66 G; 9.1 PPG; 0.4 APG; 7.5 RPG; 53.5 FG%; 66.1 FT%; 0.0 3PTMPG; 0.5 SPG; 3.7 BPG; 1.2 TOPG

I’m a huge Serge Ibaka fan, but I don’t think I’d draft him this high. That said, much like the Jefferson pick, I’ll assume that the two-center start requirement is why Ibaka was picked here. Oh, and of course for his uncanny knack to reject shots. There’s no doubting his ability to make players look stupid and to think he averaged almost four blocks a game while only playing 27 minutes per game is crazy. Now that the Thunder showed him the money, he’ll likely get consistent starter minutes in the 30s, which definitely brings up his fantasy basketball value.

8. Tracy Fay (smartly, a Twitter Luddite) – Dwight Howard, Orlando Magic
54 G; 20.6 PPG; 1.9 APG; 14.5 RPG; 57.3 FG%; 49.1 FT%; 0.0 3PTMPG; 1.5 SPG; 2.1 BPG; 3.2 TOPG

No one is quite sure when Howard will be at full strength and ready to actually play NBA games, so this is a more speculative pick. However, it may be a fair gamble if D12 accelerates his healing and takes the hardwood when the season begins. The only significant, okay, grossly significant downside to Howard is his free-throw percentage. When you consider the number of times he’s capable of getting to the line, the more you’ll want to cry because it affects your team’s percentage every time he refuses charity and throws bricks at it. Still, the main question is when he’ll be able to hit the front of basketball rims, not how many times at this point.

9. Brian Flood (@BrianSFlood) – Carmelo Anthony, New York Knicks
55 G; 22.6 PPG; 3.6 APG; 6.3 RPG; 43.0 FG%; 80.4 FT%; 1.2 3PTMPG; 1.1 SPG; 0.4 BPG; 2.6 TOPG

In his second season with the Knickerbockers, Anthony didn’t do so well as he saw fairly significant drops in scoring average (from 26.3 to 22.6), field goal percentage (46.1 to 43.0), free throw percentage (87.2 to 80.4) and three-pointers made (2.0 to 1.2). Now, I know I’m not exactly endorsing Melo here, but he’s too good a player to not raise his game again, especially after he said he would during this summer’s Olympics. Add in the big-time spotlight on him to lead the Knicks deep into the playoffs and he almost has no choice. Anthony is a solid pick here because he contributes in every category other than blocks.

10. David Klyce (@HoopsKlyce) – Kyrie Irving, Cleveland Cavaliers
55 G; 18.5 PPG; 5.4 APG; 3.7 RPG; 46.9 FG%; 87.2 FT%; 1.4 3PTM; 1.1 SPG; 0.4 BPG; 3.1 TOPG

I’m a huge Kyrie Irving fan as I really love his game. Coming into the 2011 NBA Draft, I wasn’t convinced that Irving would be the best point guard from the class as I liked the Detroit Pistons’ Brandon Knight a lot more. However, I’m taking it all back. Irving showed his mettle hitting clutch shots in his rookie season, as well as put up some very nice numbers to boot! That said, I thought for sure that either Dwyane Wade or Deron Williams would have gone here, if only because I wanted one or the other with the very next pick of this draft. I do think both of the aforementioned players will perform better in the end of the season versus Irving, but I’m not really hating on this pick at all. It’s ballsy and I can dig that.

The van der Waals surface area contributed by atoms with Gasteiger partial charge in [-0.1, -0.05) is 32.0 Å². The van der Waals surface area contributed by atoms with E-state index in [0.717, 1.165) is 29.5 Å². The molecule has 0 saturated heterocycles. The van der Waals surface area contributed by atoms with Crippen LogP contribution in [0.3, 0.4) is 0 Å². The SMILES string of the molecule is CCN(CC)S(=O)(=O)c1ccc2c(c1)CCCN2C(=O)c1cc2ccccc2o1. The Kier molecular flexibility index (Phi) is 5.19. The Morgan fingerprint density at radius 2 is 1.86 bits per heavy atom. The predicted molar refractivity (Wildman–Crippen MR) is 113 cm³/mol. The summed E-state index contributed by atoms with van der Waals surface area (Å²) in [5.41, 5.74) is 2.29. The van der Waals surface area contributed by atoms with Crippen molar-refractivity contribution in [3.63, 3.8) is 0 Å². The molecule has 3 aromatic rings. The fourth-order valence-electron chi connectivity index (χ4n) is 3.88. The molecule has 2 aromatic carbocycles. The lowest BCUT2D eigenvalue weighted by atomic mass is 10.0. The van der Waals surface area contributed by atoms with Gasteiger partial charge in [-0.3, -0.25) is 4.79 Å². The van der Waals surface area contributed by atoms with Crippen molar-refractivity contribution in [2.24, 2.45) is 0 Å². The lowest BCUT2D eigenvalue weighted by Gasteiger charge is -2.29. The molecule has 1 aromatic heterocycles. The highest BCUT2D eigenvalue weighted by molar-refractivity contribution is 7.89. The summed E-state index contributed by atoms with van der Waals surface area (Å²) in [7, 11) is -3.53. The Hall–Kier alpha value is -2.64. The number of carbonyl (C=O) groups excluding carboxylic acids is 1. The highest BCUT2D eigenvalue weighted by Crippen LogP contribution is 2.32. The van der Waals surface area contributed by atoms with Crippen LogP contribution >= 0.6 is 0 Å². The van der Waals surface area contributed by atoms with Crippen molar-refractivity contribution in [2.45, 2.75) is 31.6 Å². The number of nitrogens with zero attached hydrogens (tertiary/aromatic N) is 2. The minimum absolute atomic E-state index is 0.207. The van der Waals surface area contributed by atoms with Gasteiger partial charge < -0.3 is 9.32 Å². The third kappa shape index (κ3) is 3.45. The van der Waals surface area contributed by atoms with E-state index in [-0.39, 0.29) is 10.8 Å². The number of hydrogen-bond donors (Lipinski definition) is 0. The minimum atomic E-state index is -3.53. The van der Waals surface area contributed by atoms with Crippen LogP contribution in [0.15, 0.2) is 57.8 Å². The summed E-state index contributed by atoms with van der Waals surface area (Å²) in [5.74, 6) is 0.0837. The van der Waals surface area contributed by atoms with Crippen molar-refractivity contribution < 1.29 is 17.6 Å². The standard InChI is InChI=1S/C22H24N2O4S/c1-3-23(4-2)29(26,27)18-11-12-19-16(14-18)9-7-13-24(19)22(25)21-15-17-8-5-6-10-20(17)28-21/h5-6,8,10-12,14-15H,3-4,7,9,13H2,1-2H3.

11. Dennis Velasco (@BallerMindFrame) – Deron Williams, Brooklyn Nets
55 G; 21.0 PPG; 8.7 APG; 3.3 RPG; 40.7 FG%; 84.3 FT%; 2.1 3PTMPG; 1.2 SPG; 0.4 BPG; 4.0 TOPG

Full disclosure, I’m a Brooklyn Nets fan. Further full disclosure, I was ecstatic that D-Will was here for me to draft. I did consider Wade and if I didn’t have fandom for the Nets, Wade would have been the pick without question. But, I had to get my man at this spot. He had a horrible shooting and turnover campaign, but we can blame the personnel around him for those. I expect him to get back to around his career average of 45.5% from the field and 3.2 turnovers per game this coming season because now Williams will have some legit talent around him. He’ll likely score a little less, but the assists should get back to double-digits. I will obviously predict great things for D-Will.

12. Erik Ong (@FantasyHoopla) – Josh Smith, Atlanta Hawks
66 G; 18.8 PPG; 3.9 APG; 9.6 RPG; 45.8 FG%; 63.0 FT%; 0.4 3pTMPG; 1.4 SPG; 1.7 BPG; 2.5 TOPG

Can you believe that Smith doesn’t turn 27-years-old until December of this year? It seems like he’s been attacking rims and embarrassing opponents for years and years and is in his mid-30s! J-Smoove is an excellent fantasy player to own because he contributes significantly in several fantasy basketball categories other than triples. He’s eligible in both forward spots, which gives owners tremendous versatility. Will his scoring go up with Joe Johnson gone from the ATL? It’s possible, but that’s not what makes Smith attractive, it’s the defensive stats and dimes that can come from the PF spot.

Next up, the second round!

Don’t forget to read all of the Baller Mind Frame Mock Draft End-Of-Round Reviews!

You can contact and find me on Twitter @BallerMindFrame or e-mail me at [email protected].



Leave a Reply

Your email address will not be published.

This site uses Akismet to reduce spam. Learn how your comment data is processed.

To Top